Security Experts:

Connect with us

Hi, what are you looking for?

SecurityWeekSecurityWeek

Compliance

Kaspersky Files Injunction to Expedite Appeal Against DHS Ban

Kaspersky Lab last week filed a motion for a preliminary injunction as part of its appeal against the U.S. Department of Homeland Security’s decision to ban the company’s products in federal agencies.

Kaspersky Lab last week filed a motion for a preliminary injunction as part of its appeal against the U.S. Department of Homeland Security’s decision to ban the company’s products in federal agencies.

Kaspersky’s appeal targets the DHS’s Binding Operational Directive (BOD) 17-01, which the agency issued in September in response to concerns that the company may be aiding Russia’s espionage efforts. President Donald Trump reinforced the ban in mid-December with the National Defense Authorization Act for FY2018.

The security firm filed a lawsuit against the U.S. government shortly after the president signed the bill, arguing that the ban is unconstitutional as it infringes the company’s due process rights. Kaspersky believes the DHS should have given it the opportunity to view the information obtained by the agency before the directive was issued.

“[Kaspersky] has made this filing in hopes that the court will address and resolve the appeal expeditiously in light of the BOD’s damage to the company,” Kaspersky told SecurityWeek.

“The company asserts that the DHS decision is unconstitutional and relied on subjective, non-technical public sources, such as uncorroborated and often anonymously sourced media reports, related claims, and rumors. Furthermore, DHS has failed to provide the company adequate due process to rebut the unsubstantiated allegations underlying the BOD and has not provided any evidence of wrongdoing by the company,” it added.

When it announced the lawsuit, Kaspersky said it had voluntarily reached out to the DHS in July and offered to assist with any investigation into the company and its products. While the agency seemed to appreciate the offer, it did not follow-up and instead issued the controversial directive without warning.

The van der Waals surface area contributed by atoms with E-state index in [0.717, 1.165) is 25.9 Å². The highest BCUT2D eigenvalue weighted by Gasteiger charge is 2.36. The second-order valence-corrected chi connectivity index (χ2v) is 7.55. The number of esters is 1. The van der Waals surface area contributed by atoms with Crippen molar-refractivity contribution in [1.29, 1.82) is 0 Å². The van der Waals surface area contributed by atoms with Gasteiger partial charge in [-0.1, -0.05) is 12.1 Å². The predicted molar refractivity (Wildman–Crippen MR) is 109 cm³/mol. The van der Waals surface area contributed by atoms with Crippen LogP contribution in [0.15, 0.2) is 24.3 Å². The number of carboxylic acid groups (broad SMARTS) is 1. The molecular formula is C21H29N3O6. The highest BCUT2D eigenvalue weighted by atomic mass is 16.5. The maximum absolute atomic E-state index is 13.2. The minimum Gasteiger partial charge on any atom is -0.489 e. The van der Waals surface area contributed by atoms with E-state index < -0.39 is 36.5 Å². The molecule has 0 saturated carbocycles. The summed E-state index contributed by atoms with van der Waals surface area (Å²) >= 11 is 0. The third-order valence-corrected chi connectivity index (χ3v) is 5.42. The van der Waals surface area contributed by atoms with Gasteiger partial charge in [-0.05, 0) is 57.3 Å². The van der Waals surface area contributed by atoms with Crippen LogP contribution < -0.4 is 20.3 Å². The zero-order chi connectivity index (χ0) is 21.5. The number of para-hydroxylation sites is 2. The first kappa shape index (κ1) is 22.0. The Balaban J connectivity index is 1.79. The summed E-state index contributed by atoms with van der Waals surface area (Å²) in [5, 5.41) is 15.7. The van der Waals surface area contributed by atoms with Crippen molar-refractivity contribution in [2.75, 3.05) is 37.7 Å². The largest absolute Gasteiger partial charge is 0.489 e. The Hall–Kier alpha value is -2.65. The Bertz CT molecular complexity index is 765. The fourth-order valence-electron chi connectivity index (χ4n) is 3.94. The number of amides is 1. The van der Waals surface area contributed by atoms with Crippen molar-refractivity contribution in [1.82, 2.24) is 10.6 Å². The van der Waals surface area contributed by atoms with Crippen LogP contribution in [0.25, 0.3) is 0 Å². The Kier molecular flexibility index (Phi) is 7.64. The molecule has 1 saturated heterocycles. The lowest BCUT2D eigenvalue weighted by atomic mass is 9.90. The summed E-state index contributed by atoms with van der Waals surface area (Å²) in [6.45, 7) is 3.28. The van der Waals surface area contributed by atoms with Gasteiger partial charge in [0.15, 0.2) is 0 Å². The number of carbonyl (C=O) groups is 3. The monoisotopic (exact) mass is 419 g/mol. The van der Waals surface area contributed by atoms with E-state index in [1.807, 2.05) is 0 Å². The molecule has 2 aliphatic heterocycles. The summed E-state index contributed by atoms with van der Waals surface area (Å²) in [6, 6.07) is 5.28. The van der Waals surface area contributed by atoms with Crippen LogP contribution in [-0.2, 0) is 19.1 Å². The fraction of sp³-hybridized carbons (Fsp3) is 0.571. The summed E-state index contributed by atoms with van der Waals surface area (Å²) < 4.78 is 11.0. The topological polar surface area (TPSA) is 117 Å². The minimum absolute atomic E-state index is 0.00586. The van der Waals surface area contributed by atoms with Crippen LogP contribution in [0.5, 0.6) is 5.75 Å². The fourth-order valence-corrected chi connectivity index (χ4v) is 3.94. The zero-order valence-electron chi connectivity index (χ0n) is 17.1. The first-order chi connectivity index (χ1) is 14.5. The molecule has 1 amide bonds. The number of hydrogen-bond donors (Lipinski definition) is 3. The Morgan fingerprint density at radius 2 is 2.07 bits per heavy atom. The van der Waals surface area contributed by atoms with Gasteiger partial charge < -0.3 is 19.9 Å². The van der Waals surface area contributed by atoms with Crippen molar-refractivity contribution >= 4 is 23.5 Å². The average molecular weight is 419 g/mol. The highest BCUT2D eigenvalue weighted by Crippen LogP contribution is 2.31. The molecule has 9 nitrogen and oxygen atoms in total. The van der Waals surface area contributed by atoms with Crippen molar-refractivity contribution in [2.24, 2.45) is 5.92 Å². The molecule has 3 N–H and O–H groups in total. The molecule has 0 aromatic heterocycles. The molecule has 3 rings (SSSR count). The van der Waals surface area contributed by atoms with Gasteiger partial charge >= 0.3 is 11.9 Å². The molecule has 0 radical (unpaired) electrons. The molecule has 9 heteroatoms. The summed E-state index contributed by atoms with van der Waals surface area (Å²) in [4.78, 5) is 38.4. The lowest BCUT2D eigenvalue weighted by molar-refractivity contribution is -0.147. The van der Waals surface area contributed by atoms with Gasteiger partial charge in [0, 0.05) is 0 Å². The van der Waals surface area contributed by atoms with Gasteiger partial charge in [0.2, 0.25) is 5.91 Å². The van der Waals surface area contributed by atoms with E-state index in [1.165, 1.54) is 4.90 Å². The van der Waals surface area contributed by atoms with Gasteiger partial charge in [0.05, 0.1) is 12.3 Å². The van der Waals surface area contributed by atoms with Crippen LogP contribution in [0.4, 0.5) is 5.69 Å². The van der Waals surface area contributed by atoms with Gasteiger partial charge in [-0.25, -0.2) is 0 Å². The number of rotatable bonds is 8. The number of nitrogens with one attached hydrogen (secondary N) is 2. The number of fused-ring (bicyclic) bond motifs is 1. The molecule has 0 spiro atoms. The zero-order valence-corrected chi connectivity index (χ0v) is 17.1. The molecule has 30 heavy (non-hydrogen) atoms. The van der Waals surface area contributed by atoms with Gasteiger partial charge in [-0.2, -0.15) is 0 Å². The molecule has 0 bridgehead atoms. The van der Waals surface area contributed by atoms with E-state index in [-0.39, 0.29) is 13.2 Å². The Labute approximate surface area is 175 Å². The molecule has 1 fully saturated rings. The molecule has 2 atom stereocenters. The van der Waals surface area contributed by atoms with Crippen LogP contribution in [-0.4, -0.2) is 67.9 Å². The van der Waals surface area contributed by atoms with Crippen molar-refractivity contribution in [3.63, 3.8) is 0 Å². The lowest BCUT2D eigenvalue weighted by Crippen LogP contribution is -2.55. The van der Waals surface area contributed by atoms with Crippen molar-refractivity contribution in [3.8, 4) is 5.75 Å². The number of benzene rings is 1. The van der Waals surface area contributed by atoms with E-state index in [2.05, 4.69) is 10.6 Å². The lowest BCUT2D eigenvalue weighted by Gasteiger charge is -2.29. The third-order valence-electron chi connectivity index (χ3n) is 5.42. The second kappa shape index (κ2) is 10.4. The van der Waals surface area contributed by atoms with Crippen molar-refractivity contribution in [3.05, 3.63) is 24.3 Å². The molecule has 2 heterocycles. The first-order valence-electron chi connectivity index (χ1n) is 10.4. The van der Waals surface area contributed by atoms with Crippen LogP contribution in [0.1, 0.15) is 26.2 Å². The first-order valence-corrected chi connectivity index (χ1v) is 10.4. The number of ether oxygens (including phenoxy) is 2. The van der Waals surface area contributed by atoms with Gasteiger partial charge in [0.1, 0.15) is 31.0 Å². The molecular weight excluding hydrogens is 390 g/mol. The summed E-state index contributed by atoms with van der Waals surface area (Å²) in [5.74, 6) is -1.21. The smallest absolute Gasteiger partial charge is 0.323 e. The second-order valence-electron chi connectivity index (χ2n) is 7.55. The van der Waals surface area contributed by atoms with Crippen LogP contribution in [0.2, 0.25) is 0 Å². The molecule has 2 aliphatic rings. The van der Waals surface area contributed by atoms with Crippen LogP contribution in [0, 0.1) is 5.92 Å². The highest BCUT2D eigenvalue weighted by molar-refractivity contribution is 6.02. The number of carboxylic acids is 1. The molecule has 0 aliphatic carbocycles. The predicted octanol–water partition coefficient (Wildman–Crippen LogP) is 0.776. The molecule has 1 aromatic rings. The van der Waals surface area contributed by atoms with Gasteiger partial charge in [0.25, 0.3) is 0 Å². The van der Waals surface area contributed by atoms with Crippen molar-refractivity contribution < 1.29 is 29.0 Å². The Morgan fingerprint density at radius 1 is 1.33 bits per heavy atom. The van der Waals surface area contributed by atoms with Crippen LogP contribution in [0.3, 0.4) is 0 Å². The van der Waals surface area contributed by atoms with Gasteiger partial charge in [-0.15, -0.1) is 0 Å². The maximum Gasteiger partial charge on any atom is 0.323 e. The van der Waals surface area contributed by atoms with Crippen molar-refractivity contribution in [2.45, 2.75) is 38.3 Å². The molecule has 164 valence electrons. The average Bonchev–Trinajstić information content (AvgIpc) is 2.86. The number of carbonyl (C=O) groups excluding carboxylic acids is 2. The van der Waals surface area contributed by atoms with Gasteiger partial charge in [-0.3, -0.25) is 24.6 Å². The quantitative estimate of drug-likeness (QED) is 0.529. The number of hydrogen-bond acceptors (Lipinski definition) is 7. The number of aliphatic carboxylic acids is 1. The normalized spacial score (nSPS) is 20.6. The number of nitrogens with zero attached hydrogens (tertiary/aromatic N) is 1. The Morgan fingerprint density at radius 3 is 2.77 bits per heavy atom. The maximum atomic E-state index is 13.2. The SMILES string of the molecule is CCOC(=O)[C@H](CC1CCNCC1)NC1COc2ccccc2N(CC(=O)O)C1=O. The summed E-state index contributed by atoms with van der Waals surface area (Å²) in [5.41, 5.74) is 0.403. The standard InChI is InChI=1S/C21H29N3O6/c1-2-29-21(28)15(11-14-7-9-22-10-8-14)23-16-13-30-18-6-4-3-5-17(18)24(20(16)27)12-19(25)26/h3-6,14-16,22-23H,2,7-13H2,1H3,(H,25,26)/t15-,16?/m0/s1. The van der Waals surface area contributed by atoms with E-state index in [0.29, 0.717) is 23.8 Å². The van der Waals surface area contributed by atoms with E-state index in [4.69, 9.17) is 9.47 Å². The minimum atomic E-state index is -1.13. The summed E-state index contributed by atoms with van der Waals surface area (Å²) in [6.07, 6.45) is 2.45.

The security firm said that while only a relatively small percentage of its revenue comes from the U.S. government, the DHS’s actions have had a negative impact on sales in other sectors, in both the United States and other countries.

The accusations against Kaspersky Lab stem from the connection between Eugene Kaspersky, the company’s founder and CEO, and Russian intelligence.

“Dissuading consumers and businesses in the United States and abroad from using Kaspersky Lab products solely because of its geographic origins and without any credible evidence does not constitute a risk-based approach to cybersecurity and does little to address information security concerns related to government networks,” Mr. Kaspersky said when the appeal was filed.

Kaspersky has attempted to clear its name by launching a new transparency initiative that involves giving partners access to source code and paying significantly larger bug bounties for vulnerabilities found in the firm’s products.

It has also attempted to provide a logical explanation over accusations that its software had been exploited by Russian hackers to steal data belonging to the U.S. National Security Agency (NSA) from a contractor’s device.

Related: How Antivirus Software Can be the Perfect Spying Tool

Related: WikiLeaks Says CIA Impersonated Kaspersky Lab

Written By

Eduard Kovacs (@EduardKovacs) is a contributing editor at SecurityWeek. He worked as a high school IT teacher for two years before starting a career in journalism as Softpedia’s security news reporter. Eduard holds a bachelor’s degree in industrial informatics and a master’s degree in computer techniques applied in electrical engineering.

Click to comment

Expert Insights

Related Content

Application Security

Cycode, a startup that provides solutions for protecting software source code, emerged from stealth mode on Tuesday with $4.6 million in seed funding.

Data Breaches

GoTo said an unidentified threat actor stole encrypted backups and an encryption key for a portion of that data during a 2022 breach.

Cyberwarfare

Websites of German airports, administration bodies and banks were hit by DDoS attacks attributed to Russian hacker group Killnet

Management & Strategy

Industry professionals comment on the recent disruption of the Hive ransomware operation and its hacking by law enforcement.

Management & Strategy

Tens of cybersecurity companies have announced cutting staff over the past year, in some cases significant portions of their global workforce.

Cyberwarfare

Iranian APT Moses Staff is leaking data stolen from Saudi Arabia government ministries under the recently created Abraham's Ax persona

Cybercrime

Artificial intelligence is competing in another endeavor once limited to humans — creating propaganda and disinformation.

Audits

Out of the 335 public recommendations on a comprehensive cybersecurity strategy made since 2010, 190 were not implemented by federal agencies as of December...